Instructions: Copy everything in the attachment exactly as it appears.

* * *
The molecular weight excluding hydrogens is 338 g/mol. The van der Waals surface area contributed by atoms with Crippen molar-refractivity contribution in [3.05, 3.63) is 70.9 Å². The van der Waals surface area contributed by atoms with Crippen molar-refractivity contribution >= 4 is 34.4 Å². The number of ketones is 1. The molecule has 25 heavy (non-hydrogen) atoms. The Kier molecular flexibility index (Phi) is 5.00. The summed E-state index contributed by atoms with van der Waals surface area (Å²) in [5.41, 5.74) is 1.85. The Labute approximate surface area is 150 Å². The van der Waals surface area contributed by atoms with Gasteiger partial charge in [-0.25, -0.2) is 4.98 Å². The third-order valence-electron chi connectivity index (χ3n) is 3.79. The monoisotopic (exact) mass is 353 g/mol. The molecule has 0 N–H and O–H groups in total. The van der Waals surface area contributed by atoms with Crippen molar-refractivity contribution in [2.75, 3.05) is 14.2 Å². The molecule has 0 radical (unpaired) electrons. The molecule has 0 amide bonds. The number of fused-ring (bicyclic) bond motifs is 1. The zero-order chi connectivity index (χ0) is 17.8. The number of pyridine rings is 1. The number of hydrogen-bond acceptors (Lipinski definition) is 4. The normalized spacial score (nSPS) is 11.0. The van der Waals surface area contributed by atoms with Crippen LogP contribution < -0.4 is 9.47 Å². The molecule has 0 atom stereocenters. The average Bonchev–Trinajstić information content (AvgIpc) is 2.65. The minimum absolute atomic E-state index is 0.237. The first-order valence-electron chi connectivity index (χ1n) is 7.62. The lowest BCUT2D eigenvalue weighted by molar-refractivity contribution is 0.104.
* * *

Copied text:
The molecular weight excluding hydrogens is 338 g/mol. The van der Waals surface area contributed by atoms with Crippen molar-refractivity contribution in [3.05, 3.63) is 70.9 Å². The van der Waals surface area contributed by atoms with Crippen molar-refractivity contribution >= 4 is 34.4 Å². The number of ketones is 1. The molecule has 25 heavy (non-hydrogen) atoms. The Kier molecular flexibility index (Phi) is 5.00. The summed E-state index contributed by atoms with van der Waals surface area (Å²) in [5.41, 5.74) is 1.85. The Labute approximate surface area is 150 Å². The van der Waals surface area contributed by atoms with Gasteiger partial charge in [-0.25, -0.2) is 4.98 Å². The third-order valence-electron chi connectivity index (χ3n) is 3.79. The monoisotopic (exact) mass is 353 g/mol. The molecule has 0 N–H and O–H groups in total. The van der Waals surface area contributed by atoms with Crippen molar-refractivity contribution in [2.75, 3.05) is 14.2 Å². The molecule has 0 radical (unpaired) electrons. The molecule has 0 amide bonds. The number of fused-ring (bicyclic) bond motifs is 1. The zero-order chi connectivity index (χ0) is 17.8. The number of pyridine rings is 1. The number of hydrogen-bond acceptors (Lipinski definition) is 4. The normalized spacial score (nSPS) is 11.0. The van der Waals surface area contributed by atoms with Crippen LogP contribution < -0.4 is 9.47 Å². The molecule has 0 atom stereocenters. The average Bonchev–Trinajstić information content (AvgIpc) is 2.65. The minimum absolute atomic E-state index is 0.237. The first-order valence-electron chi connectivity index (χ1n) is 7.62. The lowest BCUT2D eigenvalue weighted by molar-refractivity contribution is 0.104.